After splitting the first two games of the 2021 season with the Vancouver Canucks, the Oilers will now host the Montreal Canadiens for a two-game set going tonight and Monday.
1. I know it’s been said before, but one of the things I love most about this strange season is the two-and three-game baseball-style series teams are going to be playing against each other. It’ll definitely add intensity and help build rivalries as it adds a completely new dimension to how the season is played. Going in and pulling off a two-game sweep against a divisional rival is a huge swing. If you’re the team that lost the first game of the mini-series, as the Oilers did on Wednesday, the next game suddenly becomes a must-win.
2. That’s exactly what happened in the two-game set against Vancouver. The Oilers came out a bit sluggish in the first game and looked somewhat rusty, especially on the power-play. The Canucks ended up with a 5-3 victory and a chance to kick the season off with a series sweep on the road, which would have been a huge early four-point swing for them in the standings. But the Oilers came out and looked much, much better in game two. They played like a team that had to win.
3. Connor McDavid looked like a man possessed on Thursday. There was quite a bit to like about Edmonton’s game two performance, but it really was one of those ‘McDavid Goes Nuclear’ games. McDavid got held off the scoresheet on Wednesday night and it looked like he took that personally and completely exploded in the re-match.
4. It isn’t often that you see a player score a hat-trick and still think “wow, he could have had more.” McDavid completely dominated the Canucks when he was on the ice. In the 16 minutes he played at even strength, the Oilers fired 25 shots towards the net while the Canucks were only able to muster eight. The Oilers also generated a whopping 11 high-danger chances with McDavid on the ice, meaning they had more legitimate, in-close scoring chances than Vancouver did shot attempts in those 16 minutes. Absolutely insane stuff.
5. In the first game, Bo Horvat was matched up against McDavid and Vancouver’s captain won the head-to-head battle. The Canucks outshot the Oilers 11-to-6 in the eight even-strength minutes in which Horvat and McDavid were on the ice together. This, again, is why I like the back-to-backs and the mini-series between teams. McDavid immediately got a chance for a re-match and he completely dominated. In the second game, the Canucks didn’t put a single puck towards the net in the five minutes in which Horvat and McDavid were on the ice together.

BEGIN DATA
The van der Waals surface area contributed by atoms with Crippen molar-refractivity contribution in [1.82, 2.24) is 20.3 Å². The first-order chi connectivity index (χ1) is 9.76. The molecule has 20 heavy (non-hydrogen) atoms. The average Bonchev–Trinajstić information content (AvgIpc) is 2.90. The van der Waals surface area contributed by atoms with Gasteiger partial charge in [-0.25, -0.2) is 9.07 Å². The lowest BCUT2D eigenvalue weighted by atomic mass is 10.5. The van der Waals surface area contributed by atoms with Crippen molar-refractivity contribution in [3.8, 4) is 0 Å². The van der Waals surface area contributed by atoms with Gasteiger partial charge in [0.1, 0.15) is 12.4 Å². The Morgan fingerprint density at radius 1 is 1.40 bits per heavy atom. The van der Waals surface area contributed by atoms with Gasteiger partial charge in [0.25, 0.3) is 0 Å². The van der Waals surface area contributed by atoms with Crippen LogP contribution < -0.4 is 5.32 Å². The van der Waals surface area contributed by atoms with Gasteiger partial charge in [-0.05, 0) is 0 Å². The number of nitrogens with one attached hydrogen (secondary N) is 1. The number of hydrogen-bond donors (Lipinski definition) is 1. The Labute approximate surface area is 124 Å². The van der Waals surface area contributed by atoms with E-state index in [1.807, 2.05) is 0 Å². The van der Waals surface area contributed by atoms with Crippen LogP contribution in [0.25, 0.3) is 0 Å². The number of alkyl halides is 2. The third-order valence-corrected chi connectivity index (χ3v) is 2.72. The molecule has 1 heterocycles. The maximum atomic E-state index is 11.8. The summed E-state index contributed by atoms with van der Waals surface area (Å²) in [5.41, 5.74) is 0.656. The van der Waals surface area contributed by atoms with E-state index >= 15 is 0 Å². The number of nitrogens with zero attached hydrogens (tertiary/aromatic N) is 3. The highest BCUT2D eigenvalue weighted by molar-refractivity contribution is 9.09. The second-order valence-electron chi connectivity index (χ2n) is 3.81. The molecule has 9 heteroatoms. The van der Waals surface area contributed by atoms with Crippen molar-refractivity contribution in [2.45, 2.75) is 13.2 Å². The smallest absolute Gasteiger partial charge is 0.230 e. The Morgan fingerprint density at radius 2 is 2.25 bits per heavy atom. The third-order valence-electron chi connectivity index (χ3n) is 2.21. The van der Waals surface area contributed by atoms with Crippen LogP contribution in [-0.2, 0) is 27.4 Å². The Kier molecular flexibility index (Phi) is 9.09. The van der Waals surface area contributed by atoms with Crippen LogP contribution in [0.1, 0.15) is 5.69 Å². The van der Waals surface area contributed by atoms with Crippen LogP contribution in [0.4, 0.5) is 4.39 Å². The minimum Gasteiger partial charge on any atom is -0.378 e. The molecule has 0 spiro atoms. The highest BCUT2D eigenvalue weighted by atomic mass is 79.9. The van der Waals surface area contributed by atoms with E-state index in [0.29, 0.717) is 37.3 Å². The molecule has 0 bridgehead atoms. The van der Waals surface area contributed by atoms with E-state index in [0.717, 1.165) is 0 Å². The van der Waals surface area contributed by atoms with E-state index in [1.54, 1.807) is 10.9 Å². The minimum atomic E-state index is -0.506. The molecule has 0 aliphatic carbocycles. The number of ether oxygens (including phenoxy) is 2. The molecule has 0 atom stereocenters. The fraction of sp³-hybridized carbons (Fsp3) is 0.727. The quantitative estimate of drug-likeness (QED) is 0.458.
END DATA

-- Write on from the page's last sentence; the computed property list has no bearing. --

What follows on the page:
6. As fun as it is to watch one of those absurd McDavid games, the Oilers can’t expect that to happen every night. The team needs more from other players in the lineup if they’re going to be successful. A key part of Ken Holland’s off-season was adding depth up front so the top two lines didn’t have to be relied on exclusively to win the team games. Through two games, the bottom-six has been outscored 4-to-0 at even strength.
7. The fourth line has been completely caved in so far. Jujhar Khaira and Alex Chiasson have been outshot 23-to-4 and 24-to-5 respectively at even strength and they’ve been on the ice for two goals against. Tyler Ennis, who played the first game, was outshot 10-to-3, and Devin Shore, who drew in for the second game, got outshot 15-to-3. Nobody is expecting the fourth line to be world-beaters, but they can’t be getting hammered this hard.
8. On the other side, the Oilers will be hosting a Montreal Canadiens team that hasn’t played since its season-opener on Wednesday night, where they were edged out by the Leafs 5-4 in overtime. They’ll be well-rested and hungry for their first win of the season tonight.
9. The Habs will be a very interesting team to watch this year. They were wildly mediocre last season, going 31-31-9 before the season was paused, but snuck into the expanded playoffs and won their play-in round against the Penguins. I don’t think a five-game series after a three-month break is something to look too far into, but the interesting thing with Montreal is how good they were against Canadian teams last season. They put together a 10-3-2 record against the other Canadian clubs, suggesting they match up well head-to-head against their new divisional rivals.
10. The only Canadian team the Habs didn’t beat last season? The Oilers. Edmonton edged out the Habs in the first meeting between the two teams by a score of 4-3 with the shots even at 26-to-26. In the second meeting, Montreal heavily outshot the Oilers but Edmonton earned a 4-2 win on the strength of a 35-save performance by Mike Smith.
11. The Habs will feature a different challenge for the Oilers than the Canucks did. While Montreal doesn’t have a superstar up front, they boast quality depth and four forward lines with speed and skill that forecheck very effectively and can score goals. I mentioned earlier that Edmonton’s bottom-six needs to be better. That’ll be especially key against the Habs. McDavid will see a lot of ice-time against a very good defender in Shea Weber and a strong two-way centre in Phil Danault. The third and fourth lines will have to step up their play in order to take some pressure off of McDavid as he goes up against some stronger defensive opponents than Vancouver could offer.